REVIEW: Wavves - King Of The Beach
Zach Hart Wednesday, June 30, 2010
Wavves - King Of The Beach
Release Date: July 13th, 2010/Auguest 3rd 2010
Label: Fat Possum
Respect the Wavves, I do not. Love their albums, I do.
“King of The Beach” is not just any other album; it’s an extraordinary release that marks a giant leap forward for the San Diego lo-fi wizard Nathan Williams. Before I praise Williams for one of the best albums of 2010 (so far), I would like to take a few seconds to explain why I really don’t want to experience this band outside their physical releases.
DISLIKE: Not only is Williams a complete asshole, this being documented by a string of juvenile events last year (fights and festival meltdowns), but his ego gets bigger with each interview I read. Be that as it may, I don’t really give a shit how “rock stars” act, just as long as it doesn’t come back to hurting fans who support a musician/band. This is where Williams really pisses me off. The guy is just awful live. He lazily makes his way through the motions, off and on time, missing chords, and generally not giving two shits. I will never fault anyone for not being talented and going in front of a crowd to perform music they love, but Williams gives absolutely no effort to improve his lackluster shows. Yes, a lot of his fans go nuts at his live shows, but for those who are trying to see how the music translates from album to live, it’s a guaranteed disappointment marked by his uninspired approach to playing the guitar.
LIKE: “King Of The Beach”. Scratch that, I love it. The album is sun drenched with thick, dripping hot, sweaty guitars that perfectly klang around with Williams' all out vocals. It’s an albums album; each song twisting into another with such ease that one can’t help but be impressed. The albums greatest strength is the extreme focus on every element of the song. On the amazing track “Post Acid”, Williams adds this gorgeous bouncy guitar at the end of his vocals on the chorus that calls on the genius of Pavement or the Pixies. With the addition of these little beautiful touches, Williams has graduated from fun songwriter to someone who needs to be taken very seriously as a master craftsman of melody.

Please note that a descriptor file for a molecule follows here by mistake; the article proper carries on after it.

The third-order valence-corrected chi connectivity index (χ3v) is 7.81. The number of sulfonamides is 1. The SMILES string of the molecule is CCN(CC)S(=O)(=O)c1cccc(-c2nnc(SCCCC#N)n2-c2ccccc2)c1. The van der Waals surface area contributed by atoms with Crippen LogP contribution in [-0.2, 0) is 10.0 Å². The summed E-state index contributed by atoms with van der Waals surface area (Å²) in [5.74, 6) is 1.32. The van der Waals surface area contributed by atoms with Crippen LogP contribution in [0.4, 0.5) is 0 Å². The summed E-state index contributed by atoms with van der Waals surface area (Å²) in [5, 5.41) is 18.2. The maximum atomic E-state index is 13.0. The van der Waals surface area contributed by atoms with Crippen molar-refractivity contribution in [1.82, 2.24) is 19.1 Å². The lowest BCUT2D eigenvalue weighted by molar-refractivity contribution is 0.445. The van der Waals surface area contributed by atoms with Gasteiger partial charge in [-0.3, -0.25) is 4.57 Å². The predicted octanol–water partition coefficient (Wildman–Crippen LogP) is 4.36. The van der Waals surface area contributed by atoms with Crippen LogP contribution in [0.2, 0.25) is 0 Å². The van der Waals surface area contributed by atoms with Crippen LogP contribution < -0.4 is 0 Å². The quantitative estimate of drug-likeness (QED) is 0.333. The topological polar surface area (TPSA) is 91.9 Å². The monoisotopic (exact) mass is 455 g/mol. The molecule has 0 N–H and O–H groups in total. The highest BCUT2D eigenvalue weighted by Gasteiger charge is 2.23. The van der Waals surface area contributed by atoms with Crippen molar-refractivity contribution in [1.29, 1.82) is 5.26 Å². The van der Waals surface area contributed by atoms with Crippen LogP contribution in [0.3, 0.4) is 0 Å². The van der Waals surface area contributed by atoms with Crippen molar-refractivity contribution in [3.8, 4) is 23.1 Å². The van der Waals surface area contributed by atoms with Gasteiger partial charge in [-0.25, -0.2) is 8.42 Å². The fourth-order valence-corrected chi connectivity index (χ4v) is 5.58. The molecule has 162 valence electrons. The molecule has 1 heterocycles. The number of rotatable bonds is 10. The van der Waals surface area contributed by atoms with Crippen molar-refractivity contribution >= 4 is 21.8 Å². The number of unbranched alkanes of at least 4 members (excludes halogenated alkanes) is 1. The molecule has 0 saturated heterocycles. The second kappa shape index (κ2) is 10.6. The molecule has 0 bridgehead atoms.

It would have been so easy for Williams to hide behind his low-fi production that was displayed on the first two albums…let’s face it, we cut people slack if they don’t have the high production value available to them. Wavves went out on a limb (dug up the whole fucking tree more like it) and are better off for the risk. The mix on this album is stunning, sounding like no album I’ve ever heard. It’s packed with tons of influences ranging from The Kickstands all the way to a more current band like Animal Collective. The perfect example of this is on the track “Baseball Cards” where simple bouncy 60’s choruses are complicated and expanded upon by experimental shifts in melody that demand repeat listens to crack its complexity.
Not only is the music extremely catchy, accessible, and a basket full of fun…it’s smart, complicated, and challenges the listener to really investigate all the microscopic sound brush strokes Williams uses to create a near perfect record. The restraint, patience, and pure genius displayed on this album makes me want to rethink my position on Williams, but seeing him live twice and reading his interviews keeps me at arms distance. That’s the thing we all must remember: an album stands alone, everything that happens outside of the speakers is just unnecessary noise. I may not ever want to be friends with the Wavves, but the music on “King Of The Beach” can be the best man at my wedding anytime.